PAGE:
By and large, these artifacts of cruelty show black-skinned men beaten, hanged, shot, hacked, burnt, degraded, displayed, and always called African mercenaries. If what the experts have found so far holds across the field, none of them were mercenaries, but those things did happen to them.

Aside: NATO's foot soldiers in old barbary are barbarians. 
To the shores of Tripoli they're pointed, ready to wash it in blood if need be. 
Between red blood shed and funeral black, they're doing their part in earnest 
to add their colors to the new flag.
(any poet who wants to re-work it, go ahead) 

These recordings were made all across Libya, but most relevant here (see below) are two examples, both from the Nafusah region we're considering here, of victims' bodies tossed out like garbage. This crime adds insult to injury, since Islamic law mandates a proper burial within 24 hours. An internal security soldier was tortured and killed by rebels, in crucial Az Zintan, on February 19. Shown to the world as an Afro-Merc (Chad), his body was found again and filmed two weeks later in the desert. Another twelve or more alleged mercenaries (Nigeria) - but in civilian clothes - were filmed in late May, long-dead and mummified in the desert south of Zintan.

Predictable Brutality: Bottom of the Basin 
There is an allegation in a video, which I was alerted to in comments below, that at least four civilians were executed in their home in reportedly empty Qawalish, while al-Jazeera was filming (from the outside, and apparently ignored the deaths inside). Otherwise, the reportage so far doesn't seem to reflect the killing of any civilians, loyalist or otherwise, in this region. But it does now reveal killings of those in the line of duty, along the lines of their earlier known rampages, as seen on Youtube.

Since March, we've seen less of those atrocity videos, because the rebels either got more civilized, ran out of victims or steam, or became more discreet about their abuses. Chivers' next finding suggests the last option is closest to the mark. A photo-based piece collaborating with Denton, it chronicles their discovery of "the rotting remains of five men whose bodies had been hidden in a cement basin on the road outside Qawalish." Again, clearly not a proper burial. The text, with one photo, is as follows:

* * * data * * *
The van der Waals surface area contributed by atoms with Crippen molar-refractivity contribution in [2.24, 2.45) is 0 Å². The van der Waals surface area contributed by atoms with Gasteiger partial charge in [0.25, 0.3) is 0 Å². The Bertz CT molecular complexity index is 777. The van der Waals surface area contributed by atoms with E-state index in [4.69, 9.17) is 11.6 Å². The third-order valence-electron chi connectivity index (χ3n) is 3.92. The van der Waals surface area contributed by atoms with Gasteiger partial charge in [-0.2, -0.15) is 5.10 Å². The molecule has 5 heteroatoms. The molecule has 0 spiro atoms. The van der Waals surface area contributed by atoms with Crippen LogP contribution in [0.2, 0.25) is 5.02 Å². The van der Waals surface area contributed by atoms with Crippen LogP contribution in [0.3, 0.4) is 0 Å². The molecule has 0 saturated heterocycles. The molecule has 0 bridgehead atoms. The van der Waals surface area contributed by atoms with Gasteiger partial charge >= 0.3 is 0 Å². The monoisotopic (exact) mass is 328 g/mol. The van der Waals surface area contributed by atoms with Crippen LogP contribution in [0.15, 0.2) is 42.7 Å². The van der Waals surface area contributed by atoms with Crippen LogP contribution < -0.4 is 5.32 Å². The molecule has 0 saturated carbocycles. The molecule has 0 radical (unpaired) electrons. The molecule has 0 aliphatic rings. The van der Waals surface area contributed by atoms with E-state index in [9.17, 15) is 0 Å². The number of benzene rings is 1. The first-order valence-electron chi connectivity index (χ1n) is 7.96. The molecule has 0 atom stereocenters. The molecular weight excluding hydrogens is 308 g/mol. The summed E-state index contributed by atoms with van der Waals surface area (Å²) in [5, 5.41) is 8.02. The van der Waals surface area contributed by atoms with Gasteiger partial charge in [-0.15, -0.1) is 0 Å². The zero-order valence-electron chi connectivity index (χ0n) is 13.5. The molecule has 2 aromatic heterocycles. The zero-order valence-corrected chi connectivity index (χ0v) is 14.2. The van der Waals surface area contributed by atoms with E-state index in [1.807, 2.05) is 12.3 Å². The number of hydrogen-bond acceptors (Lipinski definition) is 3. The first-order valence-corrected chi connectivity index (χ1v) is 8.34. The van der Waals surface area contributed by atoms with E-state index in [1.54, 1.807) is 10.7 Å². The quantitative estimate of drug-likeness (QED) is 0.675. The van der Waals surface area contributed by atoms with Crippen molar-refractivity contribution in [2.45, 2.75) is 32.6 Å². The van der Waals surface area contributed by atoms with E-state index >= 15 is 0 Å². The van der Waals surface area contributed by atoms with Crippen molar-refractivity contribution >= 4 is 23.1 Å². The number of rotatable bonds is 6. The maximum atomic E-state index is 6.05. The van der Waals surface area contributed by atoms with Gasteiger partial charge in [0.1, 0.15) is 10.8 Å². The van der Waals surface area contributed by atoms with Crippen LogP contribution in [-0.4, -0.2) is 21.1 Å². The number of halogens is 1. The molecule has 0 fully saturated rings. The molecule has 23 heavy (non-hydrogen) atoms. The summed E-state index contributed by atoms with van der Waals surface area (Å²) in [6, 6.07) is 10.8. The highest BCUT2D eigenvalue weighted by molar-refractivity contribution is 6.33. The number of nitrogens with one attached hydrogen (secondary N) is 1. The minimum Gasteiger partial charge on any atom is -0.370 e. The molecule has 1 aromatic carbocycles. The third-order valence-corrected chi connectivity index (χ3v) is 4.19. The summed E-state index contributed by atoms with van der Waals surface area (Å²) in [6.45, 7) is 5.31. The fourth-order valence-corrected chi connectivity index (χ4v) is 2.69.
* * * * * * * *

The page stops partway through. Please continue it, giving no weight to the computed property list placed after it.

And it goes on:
Most of the pictures in that sequence are too gruesome to publish here. The dead men appeared to be wearing the olive green uniforms of pro-Qaddafi forces. 

There were signs suggesting they had been executed and then lifted atop the basin and dropped down this hatch and hidden away from view. One of the men had his pants bunched down around his ankles. Another appeared to have been beheaded, though the orientation of the bodies made this not quite possible to verify without entering the basin
Who were these men? Who killed them? Why? None of this was clear. A sixth rotting body was buried under one of the olive trees to the left.
More recently yet, he added this on the rebel response:
Since those reports, questions surrounding what happened to these men have found traction among other news agencies, and reports from other journalists are forthcoming. And since then the site has been bulldozed.
The corpses, apparently, have been covered with this mound of soil, below, which is a few meters away from where the remains were first found. Rebels now say the dead men were given proper Muslim burials. We’ll leave to you to decide if the grounds in these images looks like a proper, religious or respectful burial.
An Equally Predictable Denial
What happened to these men remains an open question. But official rebel sources have made their position clear, insisting that these are the remains of Qaddafi soldiers killed and hidden by other Qaddafi soldiers. The evidence for that claim is, principally, that the rebels say so. The possibility that some of rebels might have done this to their enemies has been rejected outright.
This as well is nothing new. It was the "protesters" who were well-known for using fire as a weapon against government buildings in February. But whenever charred corpses were found in those days, they were filmed and shown as victims of Gaddafi's mercenaries - soldiers burned alive for refusing to shoot innocent protesters. The world just needed to see the horror for themselves, they explained in apology for so shocking us. When 21 soldiers were were found in al Baida, bound and with their heads blown off, the same story was given, and still accepted, despite video proof the rebels themselves ordered the killings.